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Compared to the countries of the center of the African continent, whose leaders have an unfortunate tendency to endure power by trampling on human rights, West Africa still displays encouraging democratic vitality.
But lately, the record has been tarnishing. In Mali, in the heart of summer, a group of officers ousted an elected president, Ibrahim Boubacar Keïta, known as “IBK” from power. The next presidential elections in Guinea (October 18) and in Côte d’Ivoire (October 31) promise to be eventful. Those planned in the wake in Burkina Faso (November 22) and Niger (December 27) will take place under the threat of jihadist groups.
Let us add the case of Togo, where the Gnassingbé dynasty already has fifty-three years of contested power, and Benin, where President Talon is slowly stifling the local democratic system – admittedly out of steam – in the name of economic development.
The democratization of the region smells of sulfur, polluted by deliberately flawed electoral processes. As such, the Malian coup d’etat may be a case study. Let us note, as a preamble, that this anti-democratic exercise has become rare across the continent. The coup leader in uniform and sunglasses is out of fashion.
A torn democratic contract
According to accounts compiled by The Center For Global Impact – part of the American International Republican Institute – their number declined substantially, from 120 in the decade 1960-1970 to “only” 24 between 2010 and 2020.
They would also have moulted. The Malian military thus explained, in essence, that they were removing a president legally installed by the ballot box in order to renew with the population a democratic contract torn apart by a patronage and corrupt political class.
The political base of Ibrahim Boubacar Keïta had indeed gradually melted since his first rushed election in 2013. At the time, the dust raised by the French tanks of the anti-jihadist operation “Serval” had hardly settled, but Paris was keen to this ballot without waiting too long.
The re-election of “IBK” in 2018 in a country still so poor and once again shaken by attacks by radical Islamist armed groups had hardly aroused enthusiasm. The local elections at the beginning of 2020 have finished it: the crude frauds of the capacity which, under the table, transformed into victory its failure at the polls, fed a vast movement of protest in the streets. A movement taken over by a group of soldiers who went to meet the aspirations of a part of the population, often young and idle, bored by its aging leaders.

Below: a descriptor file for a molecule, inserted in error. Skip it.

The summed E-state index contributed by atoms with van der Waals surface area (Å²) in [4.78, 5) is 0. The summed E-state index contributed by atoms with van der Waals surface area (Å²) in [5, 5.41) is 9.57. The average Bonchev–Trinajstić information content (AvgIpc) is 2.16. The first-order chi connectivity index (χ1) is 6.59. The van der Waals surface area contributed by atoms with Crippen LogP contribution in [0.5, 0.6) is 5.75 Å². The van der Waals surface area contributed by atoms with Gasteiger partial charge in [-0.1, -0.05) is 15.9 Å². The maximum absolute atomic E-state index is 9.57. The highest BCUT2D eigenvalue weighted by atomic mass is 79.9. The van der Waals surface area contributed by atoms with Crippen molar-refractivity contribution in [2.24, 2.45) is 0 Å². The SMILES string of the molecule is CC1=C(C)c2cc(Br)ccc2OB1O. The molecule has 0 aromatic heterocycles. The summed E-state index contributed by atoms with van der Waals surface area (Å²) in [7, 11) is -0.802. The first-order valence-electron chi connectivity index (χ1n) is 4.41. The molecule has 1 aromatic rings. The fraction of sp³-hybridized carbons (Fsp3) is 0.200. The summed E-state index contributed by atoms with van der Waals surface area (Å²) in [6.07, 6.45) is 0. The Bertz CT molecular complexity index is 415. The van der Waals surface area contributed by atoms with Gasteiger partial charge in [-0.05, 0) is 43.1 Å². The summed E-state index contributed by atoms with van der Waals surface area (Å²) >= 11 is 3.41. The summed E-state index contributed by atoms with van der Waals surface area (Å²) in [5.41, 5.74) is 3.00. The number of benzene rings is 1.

Since then, the Economic Community of West African States (ECOWAS), an organization of the fifteen states of the sub-region, has been trying to put the pieces back together. Aware of the limits of the previous regime, the ECOWAS obviously cannot legitimize the military putsch. Except that the moral and political authority of this organization has weakened as part of its members play with the democratic standards that have been imposed since the end of the era of single parties in the early 1990s.
This is the case with the constitutional “arrangements” noted in Côte d’Ivoire and Guinea. In recent months, these two countries have each adopted a new constitution which allows outgoing and aging presidents, in this case Alassane Ouattara (78 years) and Alpha Condé (82 years), to run for a third, or even, afterwards. , a fourth presidential quinquennium.
The legal argument exists to defend this reset of the counters. The opponents of this decision denounce, for their part, the violation of the spirit of the law since, in both cases, the new constitutions limit, again, to two the number of presidential mandates.
Lack of fairness and transparency
In a note published on September 14, the Africa Center for Strategic Studies estimates that this kind of “Circumvention weakens governance in Africa”. This is not just a moral posture. Based on Transparency International’s ranking, the authors establish a direct link between time spent in power and the degree of corruption in regimes. The note also notes that “Nine of the ten African countries facing civil strife (excluding Islamist insurgencies) are those that have not limited the number of presidential terms”.
Along with limiting the length and number of terms of office, the important thing is also to respect and maintain established rules. The balance of power is at stake in an environment marked by the relative weakness of independent democratic institutions such as the legislative and judicial powers, the public service, security, the armed forces, the media … But the example, extreme, the military coup in Bamako recalls the difficulty of building a democratic system within the framework of a weak state.
And Mali is not a special case. We only need to remember the deadly crisis of 2010 in Côte d’Ivoire, born of the refusal of outgoing President Laurent Gbagbo to concede his electoral defeat to Alassane Ouattara. In Guinea, dozens of people have been killed since October 2019 by security forces on the sidelines of protests against Alpha Condé’s third term, raising fears of further excesses during the poll scheduled for October 18.
Undermined by the lack of fairness and transparency, the way to the ballot box ceases to be a peaceful outlet for legitimate grievances, but a potential source of violence liable to destabilize the fragile democratic constructions of West Africa.